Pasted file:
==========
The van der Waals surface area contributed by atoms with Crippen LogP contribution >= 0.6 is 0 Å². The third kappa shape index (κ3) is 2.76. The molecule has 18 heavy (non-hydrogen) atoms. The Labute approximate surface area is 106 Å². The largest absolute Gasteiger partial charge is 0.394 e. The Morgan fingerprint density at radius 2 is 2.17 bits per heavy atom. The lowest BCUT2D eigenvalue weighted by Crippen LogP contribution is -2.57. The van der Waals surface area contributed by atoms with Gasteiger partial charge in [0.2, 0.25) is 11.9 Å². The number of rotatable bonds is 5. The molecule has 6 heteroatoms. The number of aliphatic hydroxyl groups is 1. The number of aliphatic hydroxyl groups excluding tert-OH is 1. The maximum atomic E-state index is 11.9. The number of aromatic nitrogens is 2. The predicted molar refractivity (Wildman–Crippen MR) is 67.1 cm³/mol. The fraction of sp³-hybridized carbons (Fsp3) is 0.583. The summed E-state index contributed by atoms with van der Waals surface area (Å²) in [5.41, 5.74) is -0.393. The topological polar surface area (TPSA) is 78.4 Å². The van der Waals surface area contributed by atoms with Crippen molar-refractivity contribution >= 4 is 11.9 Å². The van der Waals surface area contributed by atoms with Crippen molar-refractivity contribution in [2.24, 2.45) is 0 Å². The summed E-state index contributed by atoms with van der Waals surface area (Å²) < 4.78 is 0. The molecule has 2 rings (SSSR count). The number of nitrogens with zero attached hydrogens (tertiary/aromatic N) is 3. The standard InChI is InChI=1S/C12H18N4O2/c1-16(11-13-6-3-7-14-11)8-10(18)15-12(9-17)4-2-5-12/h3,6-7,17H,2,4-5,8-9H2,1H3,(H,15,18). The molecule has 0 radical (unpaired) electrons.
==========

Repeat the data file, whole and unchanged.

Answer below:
The van der Waals surface area contributed by atoms with Crippen LogP contribution >= 0.6 is 0 Å². The third kappa shape index (κ3) is 2.76. The molecule has 18 heavy (non-hydrogen) atoms. The Labute approximate surface area is 106 Å². The largest absolute Gasteiger partial charge is 0.394 e. The Morgan fingerprint density at radius 2 is 2.17 bits per heavy atom. The lowest BCUT2D eigenvalue weighted by Crippen LogP contribution is -2.57. The van der Waals surface area contributed by atoms with Gasteiger partial charge in [0.2, 0.25) is 11.9 Å². The number of rotatable bonds is 5. The molecule has 6 heteroatoms. The number of aliphatic hydroxyl groups is 1. The number of aliphatic hydroxyl groups excluding tert-OH is 1. The maximum atomic E-state index is 11.9. The number of aromatic nitrogens is 2. The predicted molar refractivity (Wildman–Crippen MR) is 67.1 cm³/mol. The fraction of sp³-hybridized carbons (Fsp3) is 0.583. The summed E-state index contributed by atoms with van der Waals surface area (Å²) in [5.41, 5.74) is -0.393. The topological polar surface area (TPSA) is 78.4 Å². The van der Waals surface area contributed by atoms with Crippen molar-refractivity contribution >= 4 is 11.9 Å². The van der Waals surface area contributed by atoms with Crippen molar-refractivity contribution in [2.24, 2.45) is 0 Å². The summed E-state index contributed by atoms with van der Waals surface area (Å²) < 4.78 is 0. The molecule has 2 rings (SSSR count). The number of nitrogens with zero attached hydrogens (tertiary/aromatic N) is 3. The standard InChI is InChI=1S/C12H18N4O2/c1-16(11-13-6-3-7-14-11)8-10(18)15-12(9-17)4-2-5-12/h3,6-7,17H,2,4-5,8-9H2,1H3,(H,15,18). The molecule has 0 radical (unpaired) electrons.